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Is Your Network’s Bandwidth Up To Speed?
2014-02-17 by  Adam Groff

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If your office computers are running slower than cold molasses, then your bandwidth probably isn't up to speed.

Bandwidth speed affects just about every part of your company's computing efforts, so it's important to have the proper bandwidth for your online requirements.

From uploads to downloads and everywhere in between, here's some basic bandwidth knowledge to help get your network on the right track:

 

Download Speeds

Your network's download speed refers to the rate at which data is transferred to your computer.

Download speed is the most important part of your connection because most of the activities you perform online involve downloading things such as web pages, files, and in some cases, streaming content.

The lower the download speed, the slower your connection, which ultimately translates to decreased productivity in the workplace.

Download speeds generally range in the 15 to 30 Mbps, or megabits per second. Anything under 10 Mbps probably isn't sufficient for office networking where shared connections are necessary.

 

 

Upload Speeds

Although your bandwidth upload speed isn't as crucial as its download speed, your network still needs adequate upload speeds.

Because users download more than upload, speed priority is given to the downloading portion. As a result, upload speeds are much lower and therefore slower.

Generally speaking, upload speeds fall in the 1 to 5 Mbps range for most Internet providers.

That said office environments where multiple users are uploading large documents and other data to the network require the upper end of the upload speeds in order to function smoothly.

 

Speed Tests

If your connection speeds are regularly slow and your company's network continuously bogs down, then the question is have you tested your network's bandwidth? If not, then there is an easy way to test your download and upload connection speeds.

There are a number of speed testing sites available online that can test your network's bandwidth by downloading a test file and timing how long the download takes.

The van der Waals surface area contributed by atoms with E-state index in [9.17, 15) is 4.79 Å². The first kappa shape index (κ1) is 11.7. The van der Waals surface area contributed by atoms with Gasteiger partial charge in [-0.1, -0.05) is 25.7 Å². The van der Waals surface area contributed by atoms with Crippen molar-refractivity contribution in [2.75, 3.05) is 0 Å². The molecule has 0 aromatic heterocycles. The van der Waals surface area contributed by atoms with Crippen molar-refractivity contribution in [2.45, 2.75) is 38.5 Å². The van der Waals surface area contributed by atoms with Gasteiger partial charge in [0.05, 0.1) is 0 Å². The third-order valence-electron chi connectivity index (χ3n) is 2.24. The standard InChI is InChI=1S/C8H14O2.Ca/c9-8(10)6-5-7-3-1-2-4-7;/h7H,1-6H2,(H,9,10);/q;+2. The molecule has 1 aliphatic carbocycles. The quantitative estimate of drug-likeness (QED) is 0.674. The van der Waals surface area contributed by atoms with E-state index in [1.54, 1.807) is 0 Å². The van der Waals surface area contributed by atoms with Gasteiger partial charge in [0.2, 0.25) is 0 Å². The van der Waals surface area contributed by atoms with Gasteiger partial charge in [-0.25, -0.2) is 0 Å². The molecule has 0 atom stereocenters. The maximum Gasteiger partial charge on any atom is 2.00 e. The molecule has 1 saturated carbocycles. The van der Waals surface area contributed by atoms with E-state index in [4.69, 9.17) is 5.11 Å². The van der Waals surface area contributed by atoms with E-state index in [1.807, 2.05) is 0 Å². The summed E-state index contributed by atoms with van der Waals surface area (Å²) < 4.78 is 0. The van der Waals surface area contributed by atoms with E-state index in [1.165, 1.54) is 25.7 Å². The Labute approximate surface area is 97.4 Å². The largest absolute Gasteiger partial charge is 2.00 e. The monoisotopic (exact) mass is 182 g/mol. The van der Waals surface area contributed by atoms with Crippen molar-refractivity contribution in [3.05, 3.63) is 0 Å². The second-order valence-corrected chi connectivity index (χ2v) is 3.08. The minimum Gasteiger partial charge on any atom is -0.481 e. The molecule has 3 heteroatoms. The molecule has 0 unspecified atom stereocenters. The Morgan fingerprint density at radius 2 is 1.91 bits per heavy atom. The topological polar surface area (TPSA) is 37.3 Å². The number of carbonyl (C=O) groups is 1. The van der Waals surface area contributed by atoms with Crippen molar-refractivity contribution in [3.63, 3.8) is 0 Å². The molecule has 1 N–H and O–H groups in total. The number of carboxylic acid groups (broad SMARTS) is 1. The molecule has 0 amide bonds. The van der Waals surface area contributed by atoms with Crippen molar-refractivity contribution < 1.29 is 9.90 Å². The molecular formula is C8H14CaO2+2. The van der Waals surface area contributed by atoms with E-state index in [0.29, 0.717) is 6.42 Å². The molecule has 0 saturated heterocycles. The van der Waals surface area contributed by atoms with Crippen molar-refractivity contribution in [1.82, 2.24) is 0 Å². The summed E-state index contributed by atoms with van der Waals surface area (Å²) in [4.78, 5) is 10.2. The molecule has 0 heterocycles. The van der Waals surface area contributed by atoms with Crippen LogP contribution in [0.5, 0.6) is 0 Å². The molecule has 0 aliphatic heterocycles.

For upload speeds, the process is reversed. Speed tests are meant to provide users with approximate Mbps, so the results of the test might not reflect what you're paying for your Internet service.

 

Factors That Affect Bandwidth

Your network's download and upload speeds fluctuate throughout the day due to a number of factors.

When performing a speed test or if you notice your network's performance decreasing at certain times of the day, it could be due to any one of these factors:

• Heavy Internet Use - When multiple users are on the same connection, bandwidth can easily bog down, which is especially the case in an office-networking environment.

• Wireless Connection - If your network uses WiFi, connection speeds can drastically change depending on the location of the wireless router and again, the number of people using the WiFi signal.

• Time of Day - Your download and upload speeds can fluctuate depending on the time of day too. Mornings and nights are usually slower when it comes to connection speeds due to the fact more people are using the Internet in any given area, regardless of the traffic on your specific network.

 

From megabits per second to speed tests, it's plain to see that there's more to bandwidth than just speed.

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Author

Adam Groff

Adam Groff is a freelance writer and creator of content. He writes on a variety of topics including health and technology.

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